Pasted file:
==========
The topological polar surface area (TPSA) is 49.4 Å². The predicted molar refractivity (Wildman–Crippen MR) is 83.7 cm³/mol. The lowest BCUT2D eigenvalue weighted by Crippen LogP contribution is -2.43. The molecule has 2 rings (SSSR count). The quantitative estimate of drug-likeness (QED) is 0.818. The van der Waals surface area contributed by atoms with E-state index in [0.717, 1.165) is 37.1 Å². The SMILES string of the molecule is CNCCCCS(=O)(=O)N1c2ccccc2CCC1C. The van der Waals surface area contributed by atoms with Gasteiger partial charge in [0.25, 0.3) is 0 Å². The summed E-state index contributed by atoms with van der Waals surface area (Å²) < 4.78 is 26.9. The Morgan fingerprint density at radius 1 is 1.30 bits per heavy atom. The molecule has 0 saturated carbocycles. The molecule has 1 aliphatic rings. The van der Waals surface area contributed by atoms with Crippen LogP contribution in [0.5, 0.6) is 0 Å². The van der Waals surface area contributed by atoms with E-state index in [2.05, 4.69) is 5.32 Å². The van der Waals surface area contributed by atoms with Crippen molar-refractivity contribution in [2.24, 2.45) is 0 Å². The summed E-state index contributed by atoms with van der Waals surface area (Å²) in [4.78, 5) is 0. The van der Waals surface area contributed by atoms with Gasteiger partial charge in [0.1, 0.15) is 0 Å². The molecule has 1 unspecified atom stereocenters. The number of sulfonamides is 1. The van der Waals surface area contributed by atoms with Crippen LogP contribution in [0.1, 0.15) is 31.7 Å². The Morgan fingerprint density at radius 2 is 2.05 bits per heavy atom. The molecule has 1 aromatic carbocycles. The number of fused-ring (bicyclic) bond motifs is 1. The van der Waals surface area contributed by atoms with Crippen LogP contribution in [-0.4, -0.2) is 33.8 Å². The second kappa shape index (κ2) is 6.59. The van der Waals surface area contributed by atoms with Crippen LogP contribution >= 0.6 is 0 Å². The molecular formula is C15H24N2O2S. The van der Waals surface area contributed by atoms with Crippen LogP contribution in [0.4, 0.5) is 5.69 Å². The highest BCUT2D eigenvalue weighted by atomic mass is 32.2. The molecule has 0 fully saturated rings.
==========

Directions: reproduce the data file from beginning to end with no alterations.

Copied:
The topological polar surface area (TPSA) is 49.4 Å². The predicted molar refractivity (Wildman–Crippen MR) is 83.7 cm³/mol. The lowest BCUT2D eigenvalue weighted by Crippen LogP contribution is -2.43. The molecule has 2 rings (SSSR count). The quantitative estimate of drug-likeness (QED) is 0.818. The van der Waals surface area contributed by atoms with E-state index in [0.717, 1.165) is 37.1 Å². The SMILES string of the molecule is CNCCCCS(=O)(=O)N1c2ccccc2CCC1C. The van der Waals surface area contributed by atoms with Gasteiger partial charge in [0.25, 0.3) is 0 Å². The summed E-state index contributed by atoms with van der Waals surface area (Å²) < 4.78 is 26.9. The Morgan fingerprint density at radius 1 is 1.30 bits per heavy atom. The molecule has 0 saturated carbocycles. The molecule has 1 aliphatic rings. The van der Waals surface area contributed by atoms with Crippen LogP contribution in [0.5, 0.6) is 0 Å². The van der Waals surface area contributed by atoms with E-state index in [2.05, 4.69) is 5.32 Å². The van der Waals surface area contributed by atoms with Crippen molar-refractivity contribution in [2.24, 2.45) is 0 Å². The summed E-state index contributed by atoms with van der Waals surface area (Å²) in [4.78, 5) is 0. The van der Waals surface area contributed by atoms with Gasteiger partial charge in [0.1, 0.15) is 0 Å². The molecule has 1 unspecified atom stereocenters. The number of sulfonamides is 1. The van der Waals surface area contributed by atoms with Crippen LogP contribution in [0.1, 0.15) is 31.7 Å². The Morgan fingerprint density at radius 2 is 2.05 bits per heavy atom. The molecule has 1 aromatic carbocycles. The number of fused-ring (bicyclic) bond motifs is 1. The van der Waals surface area contributed by atoms with Crippen LogP contribution in [-0.4, -0.2) is 33.8 Å². The second kappa shape index (κ2) is 6.59. The van der Waals surface area contributed by atoms with Crippen LogP contribution >= 0.6 is 0 Å². The molecular formula is C15H24N2O2S. The van der Waals surface area contributed by atoms with Crippen LogP contribution in [0.4, 0.5) is 5.69 Å². The highest BCUT2D eigenvalue weighted by atomic mass is 32.2. The molecule has 0 fully saturated rings.